IT would be hard to find anywhere more picturesque for a pack of hounds to meet than Roberts Cove, situated between Kinsale and Crosshaven, on that very fashionable bit of coastline, south of Cork city and not far from the dormitory suburb of Carrigaline.

For all that, it has avoided hotel and other tourist-related development and has but two pubs, sadly neither of which were open that morning.

When we saw hounds being unboxed by their new huntsman Padhraic Moynihan, we knew it wasn’t going to be a buckets and spades day. He comes from Killarney and comes with a strong hunting C.V. He started with the Kingdom Hunt before taking on his first professional engagement as first whipper-in to Gavin Shorten in the Tipps where he remained for two seasons.

He then moved on to the East Essex, followed by The United in Shropshire and finishing his UK sojourn with The Surrey Union as Kennel Huntsman. Like many an Irishman before him, he became homesick for the green fields and rolling hills which brought him back to hunt the Carlow Farmers last season. He has now returned close to the land of his birth with the South Union.

He didn’t come solo and brought a real keen hunting girl, Rachel Welham, back with him from his time with the East Essex. His family were further represented in the field by his brother Gearoid, an electrician who turns hounds to him, and his young sister Sheena who is studying veterinary nursing in Athlone.

His co-whipper-in Donal Lordan certainly needed no introduction as he has been part of the team for longer than anyone can remember. For all that, he has lost none of his youthful exuberance and drive and is never found wanting when the chips are down. Donal runs a very successful caravan park near his home in Ballinspittle. Missing on the day were Allen O’Reilly and Brendan Hourihan, both playing a county final with their club, Ballinora. Also missing was area manager John McCann who suffered a family bereavement during the week.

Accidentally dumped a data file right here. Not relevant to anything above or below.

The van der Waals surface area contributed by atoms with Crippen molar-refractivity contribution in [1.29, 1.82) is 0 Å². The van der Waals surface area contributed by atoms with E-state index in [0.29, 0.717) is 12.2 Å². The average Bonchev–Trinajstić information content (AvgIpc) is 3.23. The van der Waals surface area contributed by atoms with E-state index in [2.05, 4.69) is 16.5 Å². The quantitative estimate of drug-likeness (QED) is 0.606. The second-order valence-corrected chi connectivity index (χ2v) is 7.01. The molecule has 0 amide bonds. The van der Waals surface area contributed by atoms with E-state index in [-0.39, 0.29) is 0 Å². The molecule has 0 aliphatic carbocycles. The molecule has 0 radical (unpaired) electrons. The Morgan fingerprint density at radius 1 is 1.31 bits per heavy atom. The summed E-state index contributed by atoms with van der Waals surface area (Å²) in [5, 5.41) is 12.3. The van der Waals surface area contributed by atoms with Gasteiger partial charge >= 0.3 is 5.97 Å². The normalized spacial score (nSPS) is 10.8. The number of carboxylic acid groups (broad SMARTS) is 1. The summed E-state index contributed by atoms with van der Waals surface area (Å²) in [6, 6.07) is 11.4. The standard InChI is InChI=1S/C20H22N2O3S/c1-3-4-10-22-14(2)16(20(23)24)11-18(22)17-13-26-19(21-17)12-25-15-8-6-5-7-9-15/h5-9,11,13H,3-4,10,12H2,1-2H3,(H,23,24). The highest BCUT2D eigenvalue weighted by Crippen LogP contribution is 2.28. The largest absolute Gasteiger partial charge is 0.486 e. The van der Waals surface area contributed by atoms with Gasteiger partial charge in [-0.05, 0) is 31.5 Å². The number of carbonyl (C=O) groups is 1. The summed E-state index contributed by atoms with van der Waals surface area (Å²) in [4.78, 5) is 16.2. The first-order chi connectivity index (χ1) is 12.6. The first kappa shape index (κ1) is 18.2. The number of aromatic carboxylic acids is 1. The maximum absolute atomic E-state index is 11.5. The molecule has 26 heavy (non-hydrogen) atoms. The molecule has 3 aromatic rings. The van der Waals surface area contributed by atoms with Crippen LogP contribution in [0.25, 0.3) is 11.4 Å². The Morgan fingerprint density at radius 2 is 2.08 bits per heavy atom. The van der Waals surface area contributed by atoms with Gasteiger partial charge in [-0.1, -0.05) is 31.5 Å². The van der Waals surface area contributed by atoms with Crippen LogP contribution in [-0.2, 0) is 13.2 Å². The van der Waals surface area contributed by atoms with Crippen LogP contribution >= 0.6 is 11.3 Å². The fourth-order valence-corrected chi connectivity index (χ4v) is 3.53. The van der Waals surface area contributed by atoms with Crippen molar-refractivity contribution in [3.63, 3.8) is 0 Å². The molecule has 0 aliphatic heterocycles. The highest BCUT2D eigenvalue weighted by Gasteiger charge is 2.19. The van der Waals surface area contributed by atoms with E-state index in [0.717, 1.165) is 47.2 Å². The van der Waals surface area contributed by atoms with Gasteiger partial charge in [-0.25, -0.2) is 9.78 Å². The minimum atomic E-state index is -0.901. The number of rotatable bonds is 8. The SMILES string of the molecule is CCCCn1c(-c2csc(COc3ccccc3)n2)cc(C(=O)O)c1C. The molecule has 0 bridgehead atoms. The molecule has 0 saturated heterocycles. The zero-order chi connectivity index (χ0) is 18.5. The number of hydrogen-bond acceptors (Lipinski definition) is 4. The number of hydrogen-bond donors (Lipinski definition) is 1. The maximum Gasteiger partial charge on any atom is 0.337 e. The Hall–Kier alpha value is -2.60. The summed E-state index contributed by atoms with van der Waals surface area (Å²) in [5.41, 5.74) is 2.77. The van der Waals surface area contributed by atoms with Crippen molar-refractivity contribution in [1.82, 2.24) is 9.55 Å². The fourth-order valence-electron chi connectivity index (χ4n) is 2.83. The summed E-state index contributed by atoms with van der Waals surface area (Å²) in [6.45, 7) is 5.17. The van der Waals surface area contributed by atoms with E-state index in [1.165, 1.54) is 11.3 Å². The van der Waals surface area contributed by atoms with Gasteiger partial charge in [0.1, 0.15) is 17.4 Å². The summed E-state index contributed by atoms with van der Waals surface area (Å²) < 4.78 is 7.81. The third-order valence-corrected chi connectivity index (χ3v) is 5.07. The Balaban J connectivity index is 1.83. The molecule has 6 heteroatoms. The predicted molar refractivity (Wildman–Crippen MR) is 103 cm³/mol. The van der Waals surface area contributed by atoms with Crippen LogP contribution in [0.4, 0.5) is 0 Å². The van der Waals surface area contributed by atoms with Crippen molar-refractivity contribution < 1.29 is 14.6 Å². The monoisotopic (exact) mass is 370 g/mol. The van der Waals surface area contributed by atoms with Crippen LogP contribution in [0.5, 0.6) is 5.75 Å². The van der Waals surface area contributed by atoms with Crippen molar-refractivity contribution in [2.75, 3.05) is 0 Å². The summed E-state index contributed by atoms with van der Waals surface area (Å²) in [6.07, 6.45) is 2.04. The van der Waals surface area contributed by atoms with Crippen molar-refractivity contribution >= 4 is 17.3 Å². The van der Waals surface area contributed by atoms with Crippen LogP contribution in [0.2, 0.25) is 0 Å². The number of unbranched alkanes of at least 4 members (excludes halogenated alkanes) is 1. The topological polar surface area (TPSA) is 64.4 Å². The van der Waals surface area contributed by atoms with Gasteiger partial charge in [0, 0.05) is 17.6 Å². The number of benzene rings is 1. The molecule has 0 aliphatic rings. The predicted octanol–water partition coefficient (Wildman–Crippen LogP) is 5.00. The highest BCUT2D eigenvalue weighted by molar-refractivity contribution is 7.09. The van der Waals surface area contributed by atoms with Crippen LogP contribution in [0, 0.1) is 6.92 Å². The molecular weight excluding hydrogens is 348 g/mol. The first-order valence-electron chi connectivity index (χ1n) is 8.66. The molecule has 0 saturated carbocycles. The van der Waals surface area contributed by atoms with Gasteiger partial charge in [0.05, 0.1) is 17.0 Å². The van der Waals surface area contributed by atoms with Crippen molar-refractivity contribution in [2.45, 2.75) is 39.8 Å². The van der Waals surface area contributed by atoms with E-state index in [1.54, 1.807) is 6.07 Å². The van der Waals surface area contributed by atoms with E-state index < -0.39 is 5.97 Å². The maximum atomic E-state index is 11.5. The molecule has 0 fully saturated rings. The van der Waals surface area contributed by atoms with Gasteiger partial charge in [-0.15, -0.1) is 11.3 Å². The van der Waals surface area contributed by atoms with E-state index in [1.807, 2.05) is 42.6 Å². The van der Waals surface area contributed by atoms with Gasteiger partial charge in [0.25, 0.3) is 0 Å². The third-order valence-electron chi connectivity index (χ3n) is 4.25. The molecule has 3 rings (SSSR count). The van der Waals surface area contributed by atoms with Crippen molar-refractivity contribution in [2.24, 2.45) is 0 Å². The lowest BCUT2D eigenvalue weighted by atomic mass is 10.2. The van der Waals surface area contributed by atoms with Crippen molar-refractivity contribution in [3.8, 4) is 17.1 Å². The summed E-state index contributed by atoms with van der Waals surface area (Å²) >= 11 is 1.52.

Padhraic had 14 and a half couple out, a mixture Old English, modern with a dash of Welsh no doubt from his days on the Welsh borders with the United. Just a short hack to the centre of the village and a few welcoming words from hunt treasurer, Dane Curtis, who has really become engrained in all things associated with the hunt.

He is dad to Ben Curtis, the leading flat jockey with winnings of more than €1 million so far this year. Dane grew up in the home counties where he ran some very substantial businesses. The Curtis family are keen sailors and on a fateful occasion when they were intent on sailing across the Atlantic, they got windswept into Kinsale and very wisely never left. Hunt chairman Liam Burke and his wife Marie, who run a dairy farm near Inishannon where hounds had met the previous week for their last day of autumn hunting, were both out.

Stunning backdrop

Photos taken with the Wild Atlantic Way as a backdrop, hounds went just outside the village to draw a huge field of beet, owned by Kevin O’Leary. Hounds spoke almost immediately but such was the size of the field and the amount of cover provided, eventually our huntsman had to lift his hounds and hack back through the village to draw the coastal farm of Benny Gash leading on to Crowley’s, both farms skirting the sea and mostly laid down to tillage.